09-10-2010 06:13 PM
My WD external hard drive won't mount on Linux (Ubuntu), the operating system I use. The error message advises me to boot into Windows to attempt to rectify the problem. Unfortunately I am unable to do this because the bootmgr is missing. Please can you advise me how I might start my external drive within Linux?
09-15-2010 01:04 PM - edited 09-15-2010 01:05 PM
The NTFS driver for Linux is complaining because the NTFS file system wasn't unmounted cleanly, and the only safe way to repair any problems that might have arose is to use Microsoft's tools to do so. You can borrow a friend's computer and run the disk error checker to fix the problem too.
If you can't do that, then you can force the drive to mount by typing the following. Make sure to replace the "X" in "sdX1" with the appropriate device name. In Ubuntu 10.04 LTS and Ubuntu 10.10, you can find the device name by going to System > Administration > Disk Utility, clicking on your external drive, and noting the name under "Device".
sudo mount -t ntfs-3g /dev/sdX1 /mnt/ -o force
You can get to the data then by going to Places > Computer, then double-clicking on "File System" and then "mnt".
While this will let you read and write to the drive, I would recommend copying your files off of the drive, and then reformatting it. This will write a clean file system to the drive. You can use Disk Utility for that as well.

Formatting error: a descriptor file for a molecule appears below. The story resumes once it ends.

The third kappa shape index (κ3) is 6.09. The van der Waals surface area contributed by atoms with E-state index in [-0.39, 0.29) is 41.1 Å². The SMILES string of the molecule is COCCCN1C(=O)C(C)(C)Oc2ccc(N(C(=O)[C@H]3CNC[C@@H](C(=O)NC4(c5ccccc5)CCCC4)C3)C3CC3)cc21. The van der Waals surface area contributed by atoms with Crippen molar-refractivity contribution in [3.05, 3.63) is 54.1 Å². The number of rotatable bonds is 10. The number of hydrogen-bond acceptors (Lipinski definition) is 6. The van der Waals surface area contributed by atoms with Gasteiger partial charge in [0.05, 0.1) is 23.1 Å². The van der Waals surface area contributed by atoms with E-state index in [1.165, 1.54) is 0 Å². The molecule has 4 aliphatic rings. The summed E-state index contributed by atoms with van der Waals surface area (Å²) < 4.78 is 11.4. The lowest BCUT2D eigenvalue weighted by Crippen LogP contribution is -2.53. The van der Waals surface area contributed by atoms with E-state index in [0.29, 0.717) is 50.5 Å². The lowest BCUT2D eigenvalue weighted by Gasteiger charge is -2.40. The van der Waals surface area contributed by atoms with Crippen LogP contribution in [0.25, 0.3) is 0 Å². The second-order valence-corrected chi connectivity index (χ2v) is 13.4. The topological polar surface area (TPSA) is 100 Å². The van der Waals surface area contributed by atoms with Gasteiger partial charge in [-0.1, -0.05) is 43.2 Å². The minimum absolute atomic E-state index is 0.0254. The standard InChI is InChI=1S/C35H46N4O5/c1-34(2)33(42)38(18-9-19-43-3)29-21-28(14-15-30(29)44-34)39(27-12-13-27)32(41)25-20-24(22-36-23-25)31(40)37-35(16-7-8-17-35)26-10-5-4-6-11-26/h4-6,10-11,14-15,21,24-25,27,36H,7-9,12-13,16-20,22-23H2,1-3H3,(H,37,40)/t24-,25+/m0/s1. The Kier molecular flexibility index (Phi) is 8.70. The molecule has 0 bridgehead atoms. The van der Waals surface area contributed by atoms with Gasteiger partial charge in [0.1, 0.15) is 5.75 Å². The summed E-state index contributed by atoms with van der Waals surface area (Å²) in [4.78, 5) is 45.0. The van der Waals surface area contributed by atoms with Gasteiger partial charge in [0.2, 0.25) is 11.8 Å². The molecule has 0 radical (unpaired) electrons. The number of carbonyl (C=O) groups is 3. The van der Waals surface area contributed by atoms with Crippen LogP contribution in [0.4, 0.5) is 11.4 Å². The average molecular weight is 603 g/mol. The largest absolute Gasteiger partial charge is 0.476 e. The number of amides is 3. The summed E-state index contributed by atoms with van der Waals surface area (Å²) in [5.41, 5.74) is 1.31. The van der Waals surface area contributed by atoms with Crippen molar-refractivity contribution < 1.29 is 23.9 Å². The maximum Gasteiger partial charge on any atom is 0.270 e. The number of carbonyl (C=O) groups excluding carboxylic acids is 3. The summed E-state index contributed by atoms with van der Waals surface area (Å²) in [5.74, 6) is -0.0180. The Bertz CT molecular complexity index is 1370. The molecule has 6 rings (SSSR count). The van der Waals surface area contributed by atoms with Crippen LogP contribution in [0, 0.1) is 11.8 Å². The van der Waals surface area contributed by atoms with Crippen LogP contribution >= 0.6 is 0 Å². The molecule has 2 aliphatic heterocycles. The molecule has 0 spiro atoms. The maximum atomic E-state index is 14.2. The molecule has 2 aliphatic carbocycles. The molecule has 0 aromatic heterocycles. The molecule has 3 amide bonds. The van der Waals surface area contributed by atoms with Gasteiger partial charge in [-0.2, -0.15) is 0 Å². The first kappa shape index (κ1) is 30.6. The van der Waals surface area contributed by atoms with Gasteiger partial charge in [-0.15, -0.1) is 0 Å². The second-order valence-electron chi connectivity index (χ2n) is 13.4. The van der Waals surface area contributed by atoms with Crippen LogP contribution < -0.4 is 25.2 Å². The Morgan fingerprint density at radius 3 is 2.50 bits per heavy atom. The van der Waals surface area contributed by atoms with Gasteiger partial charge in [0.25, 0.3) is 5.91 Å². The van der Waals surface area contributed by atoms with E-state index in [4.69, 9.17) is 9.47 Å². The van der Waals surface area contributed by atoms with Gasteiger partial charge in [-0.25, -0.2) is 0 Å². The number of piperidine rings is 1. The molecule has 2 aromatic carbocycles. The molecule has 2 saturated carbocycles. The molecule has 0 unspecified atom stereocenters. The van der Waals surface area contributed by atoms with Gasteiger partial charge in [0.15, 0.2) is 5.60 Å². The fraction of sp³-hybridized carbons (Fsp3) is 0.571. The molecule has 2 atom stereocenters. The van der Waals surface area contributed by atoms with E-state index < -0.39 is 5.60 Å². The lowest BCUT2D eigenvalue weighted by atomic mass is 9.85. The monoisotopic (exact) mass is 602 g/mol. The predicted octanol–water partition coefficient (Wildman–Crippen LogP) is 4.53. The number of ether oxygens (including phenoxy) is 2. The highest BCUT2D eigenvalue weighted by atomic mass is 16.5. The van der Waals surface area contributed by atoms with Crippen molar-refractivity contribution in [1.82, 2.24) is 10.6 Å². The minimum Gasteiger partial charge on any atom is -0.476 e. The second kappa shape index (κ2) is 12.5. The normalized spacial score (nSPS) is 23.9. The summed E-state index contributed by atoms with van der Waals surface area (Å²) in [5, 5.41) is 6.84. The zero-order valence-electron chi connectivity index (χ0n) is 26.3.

Let me know if that helped!
09-19-2010 05:20 AM
I've just come across your reply to my question. Since posting it I have sought help from a local computer shop who has run the disc error checker for me. He reported that the disk is healthy and my data safe inside.But the same error message comes up when I attempt to connect the drive so maybe appropriate repairs were not made using Microsoft's tools.
I've just now attempted your second suggestion to try to force mount it. I found the device name in Disk Utility. Under Drive>Device, the code is /dev/sdb and under Volume>Device, the code is /dev/sdb1. I tried typing the former in place of the 'X' but without success. The output reported 'failed to access volume, no such file or directory.
Please could you tell me exactly what I should type in the terminal? (I am a complete beginner).
The other point to make is that I am running Ubuntu Netbook Edition which does not have a Places menu but instead a categories list of icons. So I am unsure where to find Computer>File System after I have done the typing in the terminal.
I very much appreciate your help
09-20-2010 06:19 PM
Thanks for the information. Windows needs to boot twice on the drive--it's caught me by surprise too since my laptop dual-boots Windows XP although I never use it. Based on the information you gave me, you'll need to run the following:
sudo mount -t ntfs-3g /dev/sdb1 /mnt/ -o force
This will make the drive's contents available at "/mnt". I installed Ubuntu 10.04.1 LTS Netbook Edition to check out the interface there. Once you open any of the folders under Files, you can click "File System" on the left sidebar and then go to the "mnt" directory, or press Ctrl-L (L is for 'location') and type in "/mnt" and press Enter.
If that doesn't work, copy the line you entered plus any messages from Terminal and paste them in here. Use the "code" option in the editor, that looks like a clipboard with a C on it.